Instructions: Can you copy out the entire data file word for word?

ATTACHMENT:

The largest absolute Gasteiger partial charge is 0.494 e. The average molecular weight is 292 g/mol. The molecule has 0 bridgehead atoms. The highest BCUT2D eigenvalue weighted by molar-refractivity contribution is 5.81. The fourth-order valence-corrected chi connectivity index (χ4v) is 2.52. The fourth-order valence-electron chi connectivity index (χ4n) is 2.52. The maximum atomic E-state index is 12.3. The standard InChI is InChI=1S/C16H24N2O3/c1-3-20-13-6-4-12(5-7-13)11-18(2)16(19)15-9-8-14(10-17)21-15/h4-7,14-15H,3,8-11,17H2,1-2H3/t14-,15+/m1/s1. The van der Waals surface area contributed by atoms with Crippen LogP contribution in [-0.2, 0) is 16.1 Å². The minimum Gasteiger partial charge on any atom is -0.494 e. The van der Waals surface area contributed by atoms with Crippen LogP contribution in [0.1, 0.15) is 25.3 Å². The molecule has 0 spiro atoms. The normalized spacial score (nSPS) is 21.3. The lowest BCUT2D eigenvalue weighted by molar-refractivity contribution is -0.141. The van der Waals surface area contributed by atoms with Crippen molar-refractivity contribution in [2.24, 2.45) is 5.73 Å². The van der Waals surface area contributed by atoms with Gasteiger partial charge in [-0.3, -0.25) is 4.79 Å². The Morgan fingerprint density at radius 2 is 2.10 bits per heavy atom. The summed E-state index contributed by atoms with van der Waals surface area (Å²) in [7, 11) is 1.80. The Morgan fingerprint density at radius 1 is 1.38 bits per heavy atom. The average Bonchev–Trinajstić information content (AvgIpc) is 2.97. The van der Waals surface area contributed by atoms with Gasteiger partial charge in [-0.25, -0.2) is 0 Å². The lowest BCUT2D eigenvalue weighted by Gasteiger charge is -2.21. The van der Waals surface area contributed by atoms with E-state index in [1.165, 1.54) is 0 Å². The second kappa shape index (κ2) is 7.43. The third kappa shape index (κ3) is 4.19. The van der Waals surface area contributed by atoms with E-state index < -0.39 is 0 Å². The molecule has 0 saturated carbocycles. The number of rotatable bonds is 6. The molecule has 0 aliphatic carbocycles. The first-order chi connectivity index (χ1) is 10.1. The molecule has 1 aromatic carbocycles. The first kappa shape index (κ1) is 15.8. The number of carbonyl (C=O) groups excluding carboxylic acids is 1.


The largest absolute Gasteiger partial charge is 0.494 e. The average molecular weight is 292 g/mol. The molecule has 0 bridgehead atoms. The highest BCUT2D eigenvalue weighted by molar-refractivity contribution is 5.81. The fourth-order valence-corrected chi connectivity index (χ4v) is 2.52. The fourth-order valence-electron chi connectivity index (χ4n) is 2.52. The maximum atomic E-state index is 12.3. The standard InChI is InChI=1S/C16H24N2O3/c1-3-20-13-6-4-12(5-7-13)11-18(2)16(19)15-9-8-14(10-17)21-15/h4-7,14-15H,3,8-11,17H2,1-2H3/t14-,15+/m1/s1. The van der Waals surface area contributed by atoms with Crippen LogP contribution in [-0.2, 0) is 16.1 Å². The minimum Gasteiger partial charge on any atom is -0.494 e. The van der Waals surface area contributed by atoms with Crippen LogP contribution in [0.1, 0.15) is 25.3 Å². The molecule has 0 spiro atoms. The normalized spacial score (nSPS) is 21.3. The lowest BCUT2D eigenvalue weighted by molar-refractivity contribution is -0.141. The van der Waals surface area contributed by atoms with Crippen molar-refractivity contribution in [2.24, 2.45) is 5.73 Å². The van der Waals surface area contributed by atoms with Gasteiger partial charge in [-0.3, -0.25) is 4.79 Å². The Morgan fingerprint density at radius 2 is 2.10 bits per heavy atom. The summed E-state index contributed by atoms with van der Waals surface area (Å²) in [7, 11) is 1.80. The Morgan fingerprint density at radius 1 is 1.38 bits per heavy atom. The average Bonchev–Trinajstić information content (AvgIpc) is 2.97. The van der Waals surface area contributed by atoms with Gasteiger partial charge in [-0.25, -0.2) is 0 Å². The lowest BCUT2D eigenvalue weighted by Gasteiger charge is -2.21. The van der Waals surface area contributed by atoms with E-state index in [1.165, 1.54) is 0 Å². The second kappa shape index (κ2) is 7.43. The third kappa shape index (κ3) is 4.19. The van der Waals surface area contributed by atoms with E-state index < -0.39 is 0 Å². The molecule has 0 saturated carbocycles. The number of rotatable bonds is 6. The molecule has 0 aliphatic carbocycles. The first-order chi connectivity index (χ1) is 10.1. The molecule has 1 aromatic carbocycles. The first kappa shape index (κ1) is 15.8. The number of carbonyl (C=O) groups excluding carboxylic acids is 1.